Global Economic Outlook
Der Global Economic Outlook von Deloitte bietet zu jeden Quartal Einblicke über wirtschaftliche Trends und Ereignisse auf der ganzen Welt.
Im neuen Jahr sind Faktoren, die einen wesentlichen Einfluss auf die Weltwirtschaft haben werden: Beschlüsse, der US-Notenbank, der Europäische Zentralbank, der Bank von Japan. der Volksbank von China sowie der Erdöl Behörden Saudi-Arabien. Politische Entscheidungen durch diese und andere Regierungen, auch die der großen Schwellenländer, werden den Weg der Wechselkurse, Rohstoffpreise, die Inflation und letztlich auch das Wirtschaftswachstum beeinflussen.
Was auf die Wirtschaft zukommt? Erfahren Sie mehr und laden Sie sich den nebenstehenden Global Economic Outlook herunter.
Fokus des GEOs
Eurozone: Strengthening the recovery.
Despite weakness in emerging markets and geopolitical tensions, the Eurozone economy has, on the whole, benefited from lower energy prices, the European Central Bank’s strong monetary policy, a declining euro, and a neutral fiscal policy. The result is that Europe’s economy is on track for favorable growth in 2016. However, risks remain and business investment is weak. The article discusses various policy levers that might boost investment in the future.
United States: Outlook is solid—even the Fed thinks so
The Fed’s decision to hike interest rates for the first time in nearly a decade can be viewed as a vote of confidence in the US economy. While exports may be under pressure (mainly due to the strength of the US dollar), other factors—such as historically low oil prices, strong job growth, and pent-up demand for housing—are favorable for growth.
China: No reversal of slowdown yet
Though China’s slowdown has been getting worse, the central bank has plenty of room to act in order to stimulate growth, given the level of policy interest rates. However, it may be reluctant to promote even more capital flows out of China, and may prefer to engage in more fiscal stimulus. In the meantime, the International Monetary Fund has granted China’s currency reserve status, setting the stage for China’s integration into the world’s financial system. The article discusses the implications of this action on the currency.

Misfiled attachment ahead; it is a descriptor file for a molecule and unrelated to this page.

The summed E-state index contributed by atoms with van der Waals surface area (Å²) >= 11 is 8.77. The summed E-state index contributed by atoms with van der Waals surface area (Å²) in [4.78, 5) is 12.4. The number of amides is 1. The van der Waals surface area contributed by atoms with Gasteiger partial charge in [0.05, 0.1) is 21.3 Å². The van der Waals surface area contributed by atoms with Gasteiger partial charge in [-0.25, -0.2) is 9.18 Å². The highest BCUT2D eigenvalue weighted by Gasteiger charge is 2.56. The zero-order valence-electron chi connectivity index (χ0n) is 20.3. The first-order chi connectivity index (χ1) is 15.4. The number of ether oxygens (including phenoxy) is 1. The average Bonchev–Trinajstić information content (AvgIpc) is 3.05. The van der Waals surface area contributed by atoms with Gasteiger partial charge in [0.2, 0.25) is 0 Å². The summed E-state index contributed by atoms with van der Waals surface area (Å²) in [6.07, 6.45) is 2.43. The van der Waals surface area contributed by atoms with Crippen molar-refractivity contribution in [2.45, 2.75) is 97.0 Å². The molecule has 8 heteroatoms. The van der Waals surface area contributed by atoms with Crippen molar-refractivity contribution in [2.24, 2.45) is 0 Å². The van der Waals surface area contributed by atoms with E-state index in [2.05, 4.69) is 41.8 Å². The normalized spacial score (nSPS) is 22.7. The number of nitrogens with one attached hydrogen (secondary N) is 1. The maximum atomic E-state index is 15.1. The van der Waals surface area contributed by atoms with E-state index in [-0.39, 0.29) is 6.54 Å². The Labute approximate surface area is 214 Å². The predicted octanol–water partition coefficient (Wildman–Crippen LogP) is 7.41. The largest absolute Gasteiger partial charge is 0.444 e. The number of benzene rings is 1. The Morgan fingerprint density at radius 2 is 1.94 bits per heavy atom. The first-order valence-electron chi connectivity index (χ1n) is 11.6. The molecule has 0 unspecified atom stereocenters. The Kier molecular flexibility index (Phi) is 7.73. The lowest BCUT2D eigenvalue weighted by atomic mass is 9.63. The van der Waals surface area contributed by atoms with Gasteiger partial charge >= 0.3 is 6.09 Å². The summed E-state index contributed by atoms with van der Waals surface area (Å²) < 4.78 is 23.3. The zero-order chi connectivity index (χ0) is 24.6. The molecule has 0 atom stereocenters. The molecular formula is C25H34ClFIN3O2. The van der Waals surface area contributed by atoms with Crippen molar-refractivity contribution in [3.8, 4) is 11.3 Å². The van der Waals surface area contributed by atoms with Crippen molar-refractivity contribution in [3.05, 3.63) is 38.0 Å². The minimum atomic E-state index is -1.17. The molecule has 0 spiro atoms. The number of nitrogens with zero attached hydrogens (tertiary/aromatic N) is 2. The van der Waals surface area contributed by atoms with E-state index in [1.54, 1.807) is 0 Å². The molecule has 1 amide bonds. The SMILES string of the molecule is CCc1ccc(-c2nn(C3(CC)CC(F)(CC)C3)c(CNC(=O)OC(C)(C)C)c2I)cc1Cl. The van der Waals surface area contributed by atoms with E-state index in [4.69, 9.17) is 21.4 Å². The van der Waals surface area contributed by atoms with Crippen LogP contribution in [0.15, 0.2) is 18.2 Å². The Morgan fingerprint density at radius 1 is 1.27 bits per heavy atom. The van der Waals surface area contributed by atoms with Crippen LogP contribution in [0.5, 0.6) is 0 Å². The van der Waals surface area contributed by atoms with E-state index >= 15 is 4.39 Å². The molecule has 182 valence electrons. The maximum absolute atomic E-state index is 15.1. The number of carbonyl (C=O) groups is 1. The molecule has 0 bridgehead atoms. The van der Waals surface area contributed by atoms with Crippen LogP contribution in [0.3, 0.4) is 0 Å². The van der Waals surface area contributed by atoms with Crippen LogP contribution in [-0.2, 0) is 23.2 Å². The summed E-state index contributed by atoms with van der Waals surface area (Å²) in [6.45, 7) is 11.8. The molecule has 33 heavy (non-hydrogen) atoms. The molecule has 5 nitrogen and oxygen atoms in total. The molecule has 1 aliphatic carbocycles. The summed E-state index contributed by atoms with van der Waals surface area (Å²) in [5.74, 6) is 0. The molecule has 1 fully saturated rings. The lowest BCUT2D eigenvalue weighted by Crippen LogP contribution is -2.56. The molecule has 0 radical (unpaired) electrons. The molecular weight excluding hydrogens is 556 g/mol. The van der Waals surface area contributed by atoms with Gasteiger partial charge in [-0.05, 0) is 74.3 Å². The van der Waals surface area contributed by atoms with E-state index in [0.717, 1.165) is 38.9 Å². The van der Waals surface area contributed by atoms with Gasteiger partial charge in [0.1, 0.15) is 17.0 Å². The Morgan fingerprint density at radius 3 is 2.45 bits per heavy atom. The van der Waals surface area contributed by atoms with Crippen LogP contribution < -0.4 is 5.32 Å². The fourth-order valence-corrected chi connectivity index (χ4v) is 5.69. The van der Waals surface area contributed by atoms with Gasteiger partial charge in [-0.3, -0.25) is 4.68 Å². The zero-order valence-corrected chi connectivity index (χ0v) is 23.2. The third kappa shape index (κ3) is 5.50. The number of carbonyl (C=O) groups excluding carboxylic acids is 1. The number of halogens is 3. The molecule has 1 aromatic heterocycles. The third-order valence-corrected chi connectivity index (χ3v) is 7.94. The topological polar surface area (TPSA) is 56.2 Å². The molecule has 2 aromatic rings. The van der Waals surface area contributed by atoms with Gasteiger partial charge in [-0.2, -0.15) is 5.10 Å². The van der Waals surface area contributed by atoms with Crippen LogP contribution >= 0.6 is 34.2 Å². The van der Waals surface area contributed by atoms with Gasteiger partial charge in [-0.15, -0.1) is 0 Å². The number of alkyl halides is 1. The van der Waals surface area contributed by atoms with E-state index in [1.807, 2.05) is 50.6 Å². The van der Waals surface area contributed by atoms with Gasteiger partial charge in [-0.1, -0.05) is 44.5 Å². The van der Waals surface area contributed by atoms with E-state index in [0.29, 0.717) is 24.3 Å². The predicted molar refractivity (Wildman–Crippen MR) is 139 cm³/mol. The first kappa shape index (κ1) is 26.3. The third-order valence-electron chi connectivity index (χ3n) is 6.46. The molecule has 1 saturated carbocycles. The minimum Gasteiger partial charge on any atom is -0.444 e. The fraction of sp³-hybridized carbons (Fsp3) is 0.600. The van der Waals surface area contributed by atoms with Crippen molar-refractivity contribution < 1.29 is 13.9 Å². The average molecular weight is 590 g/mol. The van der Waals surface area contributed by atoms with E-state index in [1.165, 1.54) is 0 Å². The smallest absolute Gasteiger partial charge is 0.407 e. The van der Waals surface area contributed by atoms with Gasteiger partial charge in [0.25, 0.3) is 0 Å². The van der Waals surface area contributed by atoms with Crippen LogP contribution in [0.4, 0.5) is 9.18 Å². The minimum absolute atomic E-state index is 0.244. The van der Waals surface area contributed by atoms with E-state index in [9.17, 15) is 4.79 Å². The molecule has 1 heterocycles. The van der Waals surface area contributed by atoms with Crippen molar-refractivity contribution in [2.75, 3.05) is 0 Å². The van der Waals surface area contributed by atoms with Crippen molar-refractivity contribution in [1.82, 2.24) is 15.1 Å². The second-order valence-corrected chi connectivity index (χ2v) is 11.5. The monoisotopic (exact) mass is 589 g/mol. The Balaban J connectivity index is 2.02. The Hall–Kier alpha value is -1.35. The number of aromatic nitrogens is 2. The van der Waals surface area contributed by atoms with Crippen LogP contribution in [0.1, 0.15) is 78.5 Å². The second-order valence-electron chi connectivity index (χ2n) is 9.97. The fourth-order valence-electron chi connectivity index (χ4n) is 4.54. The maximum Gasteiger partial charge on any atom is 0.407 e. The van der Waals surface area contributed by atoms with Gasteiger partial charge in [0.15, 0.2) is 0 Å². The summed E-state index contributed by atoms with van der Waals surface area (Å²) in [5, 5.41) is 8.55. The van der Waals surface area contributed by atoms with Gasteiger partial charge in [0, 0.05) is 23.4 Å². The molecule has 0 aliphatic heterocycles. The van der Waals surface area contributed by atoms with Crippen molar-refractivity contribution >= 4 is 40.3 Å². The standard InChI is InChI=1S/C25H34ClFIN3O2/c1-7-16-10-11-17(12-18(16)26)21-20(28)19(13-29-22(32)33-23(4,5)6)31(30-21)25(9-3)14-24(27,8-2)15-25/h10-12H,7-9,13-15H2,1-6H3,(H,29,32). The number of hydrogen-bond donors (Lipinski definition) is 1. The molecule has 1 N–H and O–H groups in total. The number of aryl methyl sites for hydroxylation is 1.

India: Go beyond borders to grow beyond borders
India’s growth story looks optimistic; GDP is expected to grow over 7.3 percent this fiscal year and inflation to remain within the estimated limit. However, India will find it difficult to sustain growth in the long run if rising demand is not supported by increasing supply and employment. This article also discusses India’s integration with the world through the twin channels of trade and capital flows.
Japan: Uneasy is the economic tide
While new data indicate that Japan did not experience a recession in 2015, after all, consumer spending and business investment are far from impressive. Given the weakness of its neighbor, China, it seems likely that Japan will have to do more to boost domestic demand to maintain growth at a favorable level. It will also need to implement structural reforms—the third arrow of Abenomics.
United Kingdom: Counting on the consumer
Amid all the headwinds that Britain’s export sector is facing, domestic demand will likely be the key to growth going forward. And this seems to be feasible given a combination of falling unemployment, rising real wages, low inflation, and cheap credit. The article also discusses the hot political topic of the referendum on UK membership in the European Union.
Special topic: Fed rate hike and economic instability in emerging markets
Emerging economies’ problem of increased capital outflows (primarily due to weak eco-nomic activity, the global interest rate outlook, and geopolitical factors) is likely to be exacerbated by the Fed’s tightening of its fiscal rate. But this is not the only risk that investors are nervous about, given that global economic activities are skewed on the downside. The question is whether a tighter monetary policy by the United States will trigger a domino effect in the global financial world.